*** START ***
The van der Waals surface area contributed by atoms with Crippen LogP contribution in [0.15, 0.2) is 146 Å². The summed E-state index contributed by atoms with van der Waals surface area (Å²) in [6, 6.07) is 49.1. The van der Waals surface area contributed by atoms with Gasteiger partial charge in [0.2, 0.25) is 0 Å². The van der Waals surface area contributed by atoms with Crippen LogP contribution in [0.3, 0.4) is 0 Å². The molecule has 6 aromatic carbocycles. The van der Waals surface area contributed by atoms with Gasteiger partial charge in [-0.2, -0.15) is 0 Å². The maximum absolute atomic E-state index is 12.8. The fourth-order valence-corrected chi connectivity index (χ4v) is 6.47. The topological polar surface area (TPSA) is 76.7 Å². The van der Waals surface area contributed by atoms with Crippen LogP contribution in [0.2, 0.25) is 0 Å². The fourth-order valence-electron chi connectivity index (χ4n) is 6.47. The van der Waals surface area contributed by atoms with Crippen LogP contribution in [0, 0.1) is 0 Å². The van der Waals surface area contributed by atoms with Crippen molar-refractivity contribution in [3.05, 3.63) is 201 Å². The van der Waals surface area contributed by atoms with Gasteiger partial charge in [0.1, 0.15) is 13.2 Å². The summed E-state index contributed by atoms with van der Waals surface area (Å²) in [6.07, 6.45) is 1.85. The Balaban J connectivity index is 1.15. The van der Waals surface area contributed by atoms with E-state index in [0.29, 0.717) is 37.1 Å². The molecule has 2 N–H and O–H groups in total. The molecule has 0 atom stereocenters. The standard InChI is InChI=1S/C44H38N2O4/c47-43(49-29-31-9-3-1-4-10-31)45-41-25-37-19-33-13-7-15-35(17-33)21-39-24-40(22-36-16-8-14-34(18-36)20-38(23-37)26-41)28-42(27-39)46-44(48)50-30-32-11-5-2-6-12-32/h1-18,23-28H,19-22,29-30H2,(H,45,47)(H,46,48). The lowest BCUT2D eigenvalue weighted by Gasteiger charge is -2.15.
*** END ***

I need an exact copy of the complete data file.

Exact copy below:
The van der Waals surface area contributed by atoms with Crippen LogP contribution in [0.15, 0.2) is 146 Å². The summed E-state index contributed by atoms with van der Waals surface area (Å²) in [6, 6.07) is 49.1. The van der Waals surface area contributed by atoms with Gasteiger partial charge in [0.2, 0.25) is 0 Å². The van der Waals surface area contributed by atoms with Crippen LogP contribution in [0.3, 0.4) is 0 Å². The molecule has 6 aromatic carbocycles. The van der Waals surface area contributed by atoms with Gasteiger partial charge in [-0.2, -0.15) is 0 Å². The maximum absolute atomic E-state index is 12.8. The fourth-order valence-corrected chi connectivity index (χ4v) is 6.47. The topological polar surface area (TPSA) is 76.7 Å². The van der Waals surface area contributed by atoms with Crippen LogP contribution in [0.2, 0.25) is 0 Å². The fourth-order valence-electron chi connectivity index (χ4n) is 6.47. The van der Waals surface area contributed by atoms with Crippen LogP contribution in [0, 0.1) is 0 Å². The van der Waals surface area contributed by atoms with Crippen molar-refractivity contribution in [3.05, 3.63) is 201 Å². The van der Waals surface area contributed by atoms with Gasteiger partial charge in [0.1, 0.15) is 13.2 Å². The summed E-state index contributed by atoms with van der Waals surface area (Å²) in [6.07, 6.45) is 1.85. The Balaban J connectivity index is 1.15. The van der Waals surface area contributed by atoms with E-state index in [0.29, 0.717) is 37.1 Å². The molecule has 2 N–H and O–H groups in total. The molecule has 0 atom stereocenters. The standard InChI is InChI=1S/C44H38N2O4/c47-43(49-29-31-9-3-1-4-10-31)45-41-25-37-19-33-13-7-15-35(17-33)21-39-24-40(22-36-16-8-14-34(18-36)20-38(23-37)26-41)28-42(27-39)46-44(48)50-30-32-11-5-2-6-12-32/h1-18,23-28H,19-22,29-30H2,(H,45,47)(H,46,48). The lowest BCUT2D eigenvalue weighted by Gasteiger charge is -2.15.